- Aug 12, 2020 1:12 am GMT
Environmentalist Michael Shellenberger is a rabble rouser. It's a label he freely accepts - he wants to upset the status quo. But anyone who dismisses him as an attention-seeking charlatan maybe isn't aware he's been awarded Time Magazine's "Environmentalist of the Year"; he's been invited by the Intergovernmental Panel on Climate Change (IPCC) to be an expert reviewer of the organization's Sixth Assessment Report (AR6); as a teenager, he traveled to the Congo to help in preservation efforts to save Silverback Gorillas threatened by encroachment.
And that's just for starters. His recent book, Apocalypse Never (Harper Collins), denies politics a place in deciding the fate of the world. Sure, it's about preventing climate change, but it's also about viewing the world through the eyes of others - and somehow, in 2020, that's become a subject of controversy.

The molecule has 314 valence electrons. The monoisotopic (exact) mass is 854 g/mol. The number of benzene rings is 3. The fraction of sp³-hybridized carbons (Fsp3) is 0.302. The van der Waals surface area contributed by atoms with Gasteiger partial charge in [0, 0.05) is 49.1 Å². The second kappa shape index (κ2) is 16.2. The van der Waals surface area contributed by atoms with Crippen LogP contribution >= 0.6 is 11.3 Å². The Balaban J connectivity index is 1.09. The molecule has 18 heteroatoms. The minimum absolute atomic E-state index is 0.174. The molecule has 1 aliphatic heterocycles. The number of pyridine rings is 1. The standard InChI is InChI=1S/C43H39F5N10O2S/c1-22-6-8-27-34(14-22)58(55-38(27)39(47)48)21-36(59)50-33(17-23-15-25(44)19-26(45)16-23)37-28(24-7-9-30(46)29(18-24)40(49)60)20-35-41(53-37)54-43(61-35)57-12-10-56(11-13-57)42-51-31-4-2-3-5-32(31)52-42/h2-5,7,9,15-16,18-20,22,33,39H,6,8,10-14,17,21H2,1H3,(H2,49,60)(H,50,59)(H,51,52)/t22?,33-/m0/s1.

The 2020 documentary Juiced: How Electricity Explains the World features an interview with Shellenberger. "The only people who say that there are too many people in the world, that we all have to reduce our energy consumption, are rich people," he says with a smile. "I go around the world, I interview small farmers everywhere. India, Africa, Latin America, Asia. I've never had a small farmer tell me there's too many people, that we consume too much." That has become his overarching theme: until we afford those in developing countries access to the energy we take for granted - clean energy, that's available night or day, windy or calm - fighting climate change is a lost cause.
That radical outlook has apparently become dangerous in the halls of Congress. As he was in January, he was recently invited to testify before a House subcommittee on climate change. This time, however, his credentials and motives were attacked mercilessly - then, he was denied an opportunity to defend himself. Why? Helping people who can't afford to be at the mercy of nature for energy apparently wasn't a priority. That's a shame, because with climate change, like COVID-19, we're all in this together.
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